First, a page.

Hope has been waiting for three years to have her asylum claim processed, as Social Affairs Correspondent Sarah Corker reports
Overflowing bins with rotting food. Rubbish piled high in hotel corridors. Mouldy, damp rooms with water constantly dripping near a child’s cot.
These are all Home Office-run hotels across the UK, where asylum seekers say they are living in dirty and at times unsafe accommodation.
The conditions are so bad at one hotel in Greater Manchester that there have been reports of a scabies outbreak. Meanwhile, in London, one charity says it is distributing 500 rape alarms after a series of sexual abuse claims from women living in these hotels.
Human rights groups have shared footage exclusively with ITV News to show the "inhumane conditions" that people are being subjected to for long periods of time, in some cases years.
Three years ago, Hope, not her real name, escaped an abusive situation in Malaysia. For the last three years, she’s been waiting for a decision on her asylum claim and shuttled between hotels and temporary housing, which she describes as substandard.
'I just want some kindness,' says Hope, an asylum seeker from Malaysia
Right now, she’s sleeping on a broken bed and doesn’t even have a functioning toilet.
“Nobody should have to live in these conditions, like you shouldn’t have a life because you are an asylum seeker in the country," she said.
"We are looked at like we are dirty or a parasite, like we’ve been using your money. We are here, we are struggling.”
The sales and marketing graduate is desperate to find a job and provide for her young son, but as an asylum seeker she’s unable to work.
There’s a huge backlog in asylum applications. As of June 2022, official figures show there were 127,026 cases awaiting an initial decision or "pending further review" - a four-fold increase compared to 2018.
Just 4% of people who arrived in small boats in 2021 have had a decision. Those processing delays result in long and expensive stays in hotels, at a huge cost to the taxpayer.
The government is currently spending almost £7 million a day on hotel bills, yet there’s growing evidence that living conditions can be wretched.
There are also serious safety concerns. Hersana, a London based charity, warn that women have been sexually harassed in asylum seeker hotels for months and fear for their safety.
Charity worker Christabel details the claims of abuse made by some women
“We’ve had rape allegations, sexual assault, sexual harassment, to being followed by people inside the hotels, but also outside of the hotels," said the charity’s Chief Vision officer Christabel Yeboah.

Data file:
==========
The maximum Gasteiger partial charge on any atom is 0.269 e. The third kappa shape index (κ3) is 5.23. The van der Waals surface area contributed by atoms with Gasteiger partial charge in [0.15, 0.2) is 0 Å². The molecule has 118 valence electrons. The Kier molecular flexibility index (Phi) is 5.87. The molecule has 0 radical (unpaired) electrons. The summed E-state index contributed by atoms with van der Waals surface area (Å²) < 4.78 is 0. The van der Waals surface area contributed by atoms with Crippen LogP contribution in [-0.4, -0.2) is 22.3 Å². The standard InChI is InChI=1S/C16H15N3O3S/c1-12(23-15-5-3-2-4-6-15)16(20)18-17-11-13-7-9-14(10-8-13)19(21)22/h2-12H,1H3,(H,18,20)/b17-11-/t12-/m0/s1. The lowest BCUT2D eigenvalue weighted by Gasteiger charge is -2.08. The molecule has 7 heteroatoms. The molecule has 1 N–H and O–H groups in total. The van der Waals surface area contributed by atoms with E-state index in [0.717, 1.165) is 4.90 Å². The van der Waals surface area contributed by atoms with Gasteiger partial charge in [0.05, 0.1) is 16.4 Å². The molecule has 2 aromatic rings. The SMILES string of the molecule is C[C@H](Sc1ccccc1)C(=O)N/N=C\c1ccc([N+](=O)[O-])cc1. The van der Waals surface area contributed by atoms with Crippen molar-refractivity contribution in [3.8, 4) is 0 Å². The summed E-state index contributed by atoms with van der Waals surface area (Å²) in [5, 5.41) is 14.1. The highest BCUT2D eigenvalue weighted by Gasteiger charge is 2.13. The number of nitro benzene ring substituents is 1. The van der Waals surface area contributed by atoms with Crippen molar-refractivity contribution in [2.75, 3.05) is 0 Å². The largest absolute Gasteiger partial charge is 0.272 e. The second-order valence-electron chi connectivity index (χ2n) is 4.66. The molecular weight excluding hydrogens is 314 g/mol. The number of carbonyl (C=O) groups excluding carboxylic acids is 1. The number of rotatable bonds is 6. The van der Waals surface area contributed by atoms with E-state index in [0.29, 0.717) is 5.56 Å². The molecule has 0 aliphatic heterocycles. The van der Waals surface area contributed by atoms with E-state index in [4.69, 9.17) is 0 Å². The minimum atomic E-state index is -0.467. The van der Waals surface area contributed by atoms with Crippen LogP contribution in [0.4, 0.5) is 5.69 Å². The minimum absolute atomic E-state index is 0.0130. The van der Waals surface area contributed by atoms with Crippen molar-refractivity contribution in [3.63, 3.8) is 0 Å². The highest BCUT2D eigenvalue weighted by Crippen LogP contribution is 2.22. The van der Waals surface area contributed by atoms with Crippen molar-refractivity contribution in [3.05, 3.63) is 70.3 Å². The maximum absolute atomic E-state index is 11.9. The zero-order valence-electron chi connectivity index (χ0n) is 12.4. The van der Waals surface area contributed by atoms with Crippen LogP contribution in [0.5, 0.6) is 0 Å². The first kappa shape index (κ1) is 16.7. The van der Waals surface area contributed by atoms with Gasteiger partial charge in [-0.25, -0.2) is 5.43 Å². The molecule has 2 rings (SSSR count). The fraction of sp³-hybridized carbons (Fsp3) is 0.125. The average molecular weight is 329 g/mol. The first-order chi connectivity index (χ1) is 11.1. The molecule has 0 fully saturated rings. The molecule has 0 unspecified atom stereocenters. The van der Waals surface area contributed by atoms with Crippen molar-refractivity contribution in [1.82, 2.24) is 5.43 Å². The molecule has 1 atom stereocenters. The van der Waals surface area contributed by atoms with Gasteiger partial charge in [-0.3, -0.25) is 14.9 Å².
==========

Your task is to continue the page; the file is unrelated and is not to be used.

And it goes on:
"We’ve just ordered 500 rape alarms, to make sure women are feeling safer than they do at the moment.”
All of this is taking a huge toll on mental health. At a hotel in Stockport where there have been reports of a scabies outbreak, one man is now in his fourth week on hunger strike demanding better conditions for his family. He sent ITV News a video from his hospital bed.
“I am seeking to end, or at least reduce, the harm caused to my family by the inhumane and degrading treatment to which we and others have been subjected to.”
Others described "prison-like" conditions and "rubbish everywhere you look".
37,000 asylum seekers are currently living in hotels. Councils warn they are struggling to cope with the numbers arriving and the extra pressure that puts on public services.
ITV News knows of at least eight local authorities who have or are considering taking legal action against the Home Office to block the use of hotels in their areas.
Cllr David King (Lib Dem) Leader of Colchester Council described the Home Office as a "failed department" that is "dropping its problem on local authorities with no notice and no consultation".
Cllr David King blames the Home Office for the pressure put on local councils
“The government has to grow up and accept, not disguise, that migration is a problem that’s not going away. We need to invest longer term. Time and money will help, they also have to spread the challenge to local authorities across the country,” he said.
In response to our investigation, the Home Office said the use of hotels is a short-term solution and it is working hard with councils to find alternatives as swiftly as possible.
It added that accusations of abuse are investigated within "a robust safeguarding framework for all asylum seekers in our care".
“Accommodation providers are committed to working very closely with public health colleagues to prevent the spread of any infectious disease or condition that may be detected within asylum accommodation,” a spokesperson said.